Our overall analytic aim was to prototype and describe methods to identify previously unknown signals of clinical interest in prescribing data (existing methodology to identify outliers often focuses on financial aspects of prescribing [7-9] or is focused on a specific clinical question [10,11]). We ran a series of internal workshops to develop a short list of data science methods that might be used to identify prescribing behaviors that are unusually distributed across NHS organizations or regions. Here, we briefly report the successful deployment of one such method (ranking chemicals by kurtosis and a ratio between intercentile differences across all chemical-class pairs) and demonstrate how this identified high prescribing of unusual antipsychotics in 2 small regions of England.

Study Design and Data Sources

We conducted a cross-sectional study using open NHS prescribing data on all dispensed products prescribed by general practices in England, June-August 2017, extracted from the OpenPrescribing database. A relatively short 3-month window was chosen, owing to the fact that this work represents a proof of concept. The data set includes, for each practice, product and month of prescribing, the number of items prescribed (equivalent to the number of prescription forms on which each product appeared), and the total quantity (eg, tablets and mL). Practices were grouped by their parent Clinical Commissioning Group (CCG), an NHS administrative region. In England, approximately 7000 NHS general practices were arranged into 207 CCGs in 2017.

Data Processing

All chemicals prescribed in England were assigned to a “class” of chemicals, using their British National Formulary (BNF) legacy code to identify the chemical’s relevant BNF subparagraph. We limited our search to chemicals in chapters 1-15 of the BNF (1511 prescribed chemicals) to exclude chapters not following a chemical/subparagraph structure, which largely cover nonmedicinal products such as dressings. For each chemical-class pair, the number of items (similar to a prescription in prescribing data) that were prescribed for each chemical was expressed as a proportion of the total items prescribed of all chemicals in its class. These chemical-class proportion values were calculated for each CCG. To avoid including rarely prescribed classes of chemicals that would generate spurious findings, we excluded 116 chemicals with the lowest total items prescribed (specifically, the lowest two centiles) and 4 chemicals that were used by less than 50 CCGs. In total, then, 1395 chemicals were subject to analysis.

Ranking Chemical-Class Pairs by Outlier Metrics

We first sought to focus our analysis on those chemicals with the distribution characteristics indicative of (1) reasonable variability and (2) positive outliers among CCGs (ie, outliers with higher prescribing rates rather than outliers at lower prescribing rates): chemical-class pairs were filtered where range>10% and skew>0. This identified 412 candidate chemicals of interest. To further refine this group of chemicals, we retained only those candidates for which (1) the median proportion was <0.1, that is, those prescribed at a very low rate, or not at all, by most CCGs and (2) the number of prescriptions nationally was not small (at least 1000 prescriptions), so as to limit the impact of random fluctuations in small numbers of prescriptions. These further filtering steps reduced our candidate list to 204 chemicals.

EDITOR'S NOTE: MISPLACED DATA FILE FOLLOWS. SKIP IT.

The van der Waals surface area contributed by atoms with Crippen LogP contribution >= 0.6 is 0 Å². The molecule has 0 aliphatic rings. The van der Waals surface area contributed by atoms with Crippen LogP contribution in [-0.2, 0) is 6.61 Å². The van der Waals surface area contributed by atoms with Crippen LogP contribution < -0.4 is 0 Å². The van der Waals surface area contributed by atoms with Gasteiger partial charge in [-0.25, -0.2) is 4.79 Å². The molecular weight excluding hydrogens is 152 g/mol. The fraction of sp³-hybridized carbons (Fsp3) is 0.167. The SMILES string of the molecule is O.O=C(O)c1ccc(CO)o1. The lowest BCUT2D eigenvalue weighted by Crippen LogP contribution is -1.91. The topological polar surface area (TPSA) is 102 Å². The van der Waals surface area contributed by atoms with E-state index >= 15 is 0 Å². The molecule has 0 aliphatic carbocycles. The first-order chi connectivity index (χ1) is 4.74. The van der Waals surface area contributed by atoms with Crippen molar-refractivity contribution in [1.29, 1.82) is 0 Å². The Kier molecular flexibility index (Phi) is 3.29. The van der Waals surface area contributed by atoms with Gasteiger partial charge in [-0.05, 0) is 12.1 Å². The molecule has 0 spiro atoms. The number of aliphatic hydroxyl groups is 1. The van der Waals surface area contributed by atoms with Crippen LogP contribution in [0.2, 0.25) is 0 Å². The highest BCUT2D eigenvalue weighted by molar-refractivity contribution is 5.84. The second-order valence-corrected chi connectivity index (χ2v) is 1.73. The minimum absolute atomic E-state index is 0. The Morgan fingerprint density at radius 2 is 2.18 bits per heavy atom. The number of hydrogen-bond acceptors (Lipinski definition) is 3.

We then implemented 2 alternative ranking approaches to identify outliers among our candidate chemicals. The first was kurtosis, which can be described as a numerical measure of the extent to which the tails of a given distribution are heavier or lighter than a normal distribution; overall, data sets with high kurtosis will tend to have more extreme outliers than data sets with low kurtosis. Kurtosis is a good method for detecting an unknown number of outliers in a data set [12,13]. We calculated the kurtosis for each candidate chemical-class pair across all CCGs and ranked the chemicals by this kurtosis value (highest to lowest). We then generated an alternative ranking of chemicals using a ratio calculated as the intercentile range of the chemical-class proportion between the 95th and 97th centiles (the top prescribing CCGs) to the intercentile range between 50th and 95th centiles (those CCGs prescribing at more moderate rates); this ratio will hereafter be referred to as the “high:mid centile ratio”.

Both approaches sort all chemicals into an order where, for the most highly ranked chemicals, there are very substantial differences between CCGs in the extent to which that chemical is used in the context of all prescribing of all chemicals in its class. This ranking was used to prioritize the chemical-class pairs for manual evaluation by clinical staff (BMK, RC, OM, and BG) for signals of clinical interest.

Visualizing Prescribing Rates Using Choropleth Maps